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Immanuel Kant (1724—1804)



Immanuel Kant (1724—1804) was a great Enlightenment philosopher of the eighteenth century. He was born in the East Prussian city of Konigsberg on the Baltic Sea on 22 April 1724. Kant’s family background was Lutheran. He received a strict education and had a traditional Protestant upbringing. At 16, he enrolled at the University of Konigsberg to study philosophy. Later, Kant accepted a lectureship at the same university, but the position was unpaid. His fifteen years of voluntary service led to the university appointing Kant to a position in logic and metaphysics in 1770.


During Kant's time, two main schools of thought, rationalism and empiricism, greatly influenced intellectual discussions. Proponents of rationalism believed that truth couldn't solely be based on individual life experiences, as human senses are inherently fallible and cannot be fully trusted. They argued that empirical investigations couldn't reveal the true nature of the world, making knowledge derived solely from experience doubtful due to its ties to individual perspectives. On the other hand, proponents of empiricism believed that all knowledge is derived from sense experience. Therefore, the individual perspectives of observers can never be entirely ignored. According to this viewpoint, attempts to rely solely on reason, bypassing the senses, are likely to be unsuccessful.


Immanuel Kant's philosophy sought to bridge the gap between rationalism and empiricism. His innovative approach revolved around two fundamental questions: What can we know (metaphysics), and what should I do (moral philosophy)?


Kant argued that neither experience nor reason alone can provide knowledge. Experience provides us with content, while reason gives form to that content. True knowledge is only possible when these two are synthesised in the human mind. For Kant, the mind is not merely a passive recipient of information but has an innate capacity to impose order and structure through the categories of space, time, and causation on the raw experiences it receives. Kant maintained that we do not experience the world directly but rather through the categories or a priori concepts in our minds. And so, in answer to his first question, Kant posited that knowledge is predicated on an interaction between our experience in the world and the innate concepts in our minds by which we order and interpret our experience. Our minds create a picture of the world based on what we perceive through our senses. Knowledge is not a representation of the world but a construction. To quote Kant, “Percepts without concepts are blind; concepts without percepts are empty”.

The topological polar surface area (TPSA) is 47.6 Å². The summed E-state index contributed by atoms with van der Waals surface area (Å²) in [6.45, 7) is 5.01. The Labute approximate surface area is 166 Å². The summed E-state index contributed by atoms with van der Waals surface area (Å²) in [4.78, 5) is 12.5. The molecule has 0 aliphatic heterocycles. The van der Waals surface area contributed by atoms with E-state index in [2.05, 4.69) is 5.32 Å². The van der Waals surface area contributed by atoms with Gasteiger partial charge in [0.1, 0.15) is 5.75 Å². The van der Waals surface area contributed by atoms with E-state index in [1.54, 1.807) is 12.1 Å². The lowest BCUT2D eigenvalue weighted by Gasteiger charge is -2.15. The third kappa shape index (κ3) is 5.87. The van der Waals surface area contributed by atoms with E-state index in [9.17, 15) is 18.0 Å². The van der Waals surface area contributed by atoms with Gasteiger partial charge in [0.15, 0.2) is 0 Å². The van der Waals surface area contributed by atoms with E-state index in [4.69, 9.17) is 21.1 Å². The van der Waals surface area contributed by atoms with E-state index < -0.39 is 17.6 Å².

Kant's ideas stirred controversy and challenged the prevailing beliefs of his time. His philosophy made it difficult to assume any form of knowledge, including that of God, possible beyond our senses. This was a bold departure from the norm, implying that since we cannot experience God through the senses, we cannot know that God exists. Kant, unflinchingly, maintained that neither reason nor experience could prove the existence of God. These radical ideas were met with censure in predominantly Christian Europe. In 1793, the Prussian King Friedrich Wilhelm II even threatened Kant with punishment if he continued to publish on religion.


Despite questioning the existence of God, Kant never claimed to be an atheist. He famously argued, “I have found it necessary to deny knowledge in order to make room for faith.” According to Kant, faith in God equips us to access a moral law that tells us what to do. He called this idea the "categorical imperative," meaning that human beings should act in a way that their actions could be generalised as a universal law for everyone. We should always treat people as ends in themselves, never merely as means. Treating other human beings merely as a means to our ends would lead us into contradiction, for we would have to accept that others also possess the right to mistreat us solely as means.


For Kant, moral action involves following one’s duty for duty’s sake rather than based on the consequences of our moral choices. This classic explanation of moral duty is widely recognised as deontological ethics. According to this ethical framework, moral obligations are not dependent on personal desires, perspectives, cultural identity, or other individual factors. In other words, if it is universally wrong to commit violence, then there can be no justification for anyone to claim that this rule doesn't apply to them because of their profession, their cultural background, or the specific circumstances they faced.


As the world celebrates the 300th anniversary of Kant’s birth in 2024, his legacy continues to resonate globally. A multitude of events around the world are dedicated to honouring his intellectual contributions, a testament to the enduring relevance of his ideas. Perhaps his philosophy could be summed up in his most famous statement: “Have the courage to use your own reason.”


*First Published in Touchstone June 2024

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